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In the single-pushout approach to graph rewriting, many nodes in a pattern graph can be matched to a single node of a target graph.

My question is if there is a notion of graph rewriting where the inverse is true: that a single node in the pattern graph can match to many nodes of the target graph. For example, the pattern graph $A \rightarrow B$ should be able to match a subgraph isomorphic to $X \rightarrow Y \leftarrow Z$, with the mapping $A \mapsto \{ X, Z \}, B \mapsto \{Y$}. I'm especially interested in a definition where $A \mapsto \{X\}, B \mapsto \{ Y\}$ would not be a valid match for any graph that contains $X \rightarrow Y \leftarrow Z$ as a subgraph.

As an example application, consider the problem of for-loop desugaring. This for-loop:

for (int i = 0; i < n; i++) {
  if ( i % 3 == 0) {
    printf("Divisible by 3\n");
    continue;
  }
  printf("%d\n", i);
}

desugars to:

int i = 0;
while (i < n) {
  if (i % 3 == 0) {
    printf("Divisible by 3\n");
    i++;
    continue;
  }
  printf("%d\n", i);
  i++;
}

A key part of this desugaring -- that the "step" part of the for loop be inserted at the end of the loop and before every "continue" statement -- is most easily expressed as a rewrite on the control-flow graph, where that statement is inserted before every predecessor of the condition (except for before the loop runs).

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  • $\begingroup$ I don't understand your objection. Yes, I'm doing graph rewriting. I envision the example I wrote working via a source -> AST -> CFG -> CFG -> AST -> source transformation, but right now I'm just asking about the CFG -> CFG part. $\endgroup$ – James Koppel Jun 20 '17 at 19:44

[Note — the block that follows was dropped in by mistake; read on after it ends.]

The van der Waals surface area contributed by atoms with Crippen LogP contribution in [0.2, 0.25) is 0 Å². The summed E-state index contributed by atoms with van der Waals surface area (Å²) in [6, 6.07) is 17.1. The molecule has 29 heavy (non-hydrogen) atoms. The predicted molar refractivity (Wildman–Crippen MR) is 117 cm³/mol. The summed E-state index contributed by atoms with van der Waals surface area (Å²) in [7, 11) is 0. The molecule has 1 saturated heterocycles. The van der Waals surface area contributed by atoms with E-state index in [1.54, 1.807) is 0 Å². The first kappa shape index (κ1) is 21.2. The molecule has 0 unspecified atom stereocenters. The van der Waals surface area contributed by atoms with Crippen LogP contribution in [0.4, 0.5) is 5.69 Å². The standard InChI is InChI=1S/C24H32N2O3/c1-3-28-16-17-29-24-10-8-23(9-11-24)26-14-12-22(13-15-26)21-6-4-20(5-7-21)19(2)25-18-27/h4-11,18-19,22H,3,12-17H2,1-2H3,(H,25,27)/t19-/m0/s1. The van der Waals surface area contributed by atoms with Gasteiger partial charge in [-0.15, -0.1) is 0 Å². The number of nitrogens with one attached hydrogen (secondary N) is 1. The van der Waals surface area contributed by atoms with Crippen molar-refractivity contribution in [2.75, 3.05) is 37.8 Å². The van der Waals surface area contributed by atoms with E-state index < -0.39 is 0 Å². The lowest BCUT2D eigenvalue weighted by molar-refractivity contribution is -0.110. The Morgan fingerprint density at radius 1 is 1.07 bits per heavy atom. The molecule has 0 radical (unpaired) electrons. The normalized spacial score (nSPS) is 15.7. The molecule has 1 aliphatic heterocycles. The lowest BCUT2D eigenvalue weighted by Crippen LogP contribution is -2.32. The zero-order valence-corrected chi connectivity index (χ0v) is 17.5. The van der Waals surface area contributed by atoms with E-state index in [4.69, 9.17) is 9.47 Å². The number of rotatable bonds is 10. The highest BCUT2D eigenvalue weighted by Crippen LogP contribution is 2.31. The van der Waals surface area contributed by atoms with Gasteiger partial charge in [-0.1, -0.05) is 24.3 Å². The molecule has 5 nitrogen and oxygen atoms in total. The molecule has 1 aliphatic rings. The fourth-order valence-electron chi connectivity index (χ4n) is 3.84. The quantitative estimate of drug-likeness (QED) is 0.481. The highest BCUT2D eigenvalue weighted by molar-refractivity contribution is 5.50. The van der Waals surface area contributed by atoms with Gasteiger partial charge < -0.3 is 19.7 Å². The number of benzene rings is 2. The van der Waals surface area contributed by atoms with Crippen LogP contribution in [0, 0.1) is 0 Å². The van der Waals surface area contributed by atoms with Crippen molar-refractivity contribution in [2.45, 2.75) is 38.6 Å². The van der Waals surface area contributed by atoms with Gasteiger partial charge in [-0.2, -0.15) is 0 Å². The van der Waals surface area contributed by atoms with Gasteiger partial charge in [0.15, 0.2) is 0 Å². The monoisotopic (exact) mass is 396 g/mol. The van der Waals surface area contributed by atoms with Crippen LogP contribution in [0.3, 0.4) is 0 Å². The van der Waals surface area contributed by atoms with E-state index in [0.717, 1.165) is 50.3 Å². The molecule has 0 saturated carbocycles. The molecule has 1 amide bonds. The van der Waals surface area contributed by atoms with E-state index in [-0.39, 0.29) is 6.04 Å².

• $\begingroup$ Thanks for the reference. Also, you can stop talking about tree transformations; they're not relevant to the question. $\endgroup$ – James Koppel Jun 21 '17 at 1:58
  • $\begingroup$ From that paper: "An embedding... is a total mapping i : M -> N" . So, no, it doesn't allow one node in the pattern to match multiple nodes of a graph. So, that paper seems irrelevant. $\endgroup$ – James Koppel Jun 21 '17 at 2:05
  • $\begingroup$ Hey Jimmy!! Neat question. :) $\endgroup$ – Michael Wehar Jun 22 '17 at 3:09
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    $\begingroup$ Best comment I could receive on this. Good to hear from you Mike! Do you theorists need graph rewriting for something? $\endgroup$ – James Koppel Jun 22 '17 at 5:48
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Belatedly posting this answer:

This is called set node or multi-object matching. This is implemented in tools like Henshin https://www.eclipse.org/henshin/publications.php and described informally in http://www.cs.le.ac.uk/people/rh122/papers/2006/Hec06Nutshell.pdf, see 3.2.

A more formal account is in "Formal foundation of consistent EMF model transformations by algebraic graph transformation."

Thanks to Reiko Heckel for providing me this answer 1 year ago.

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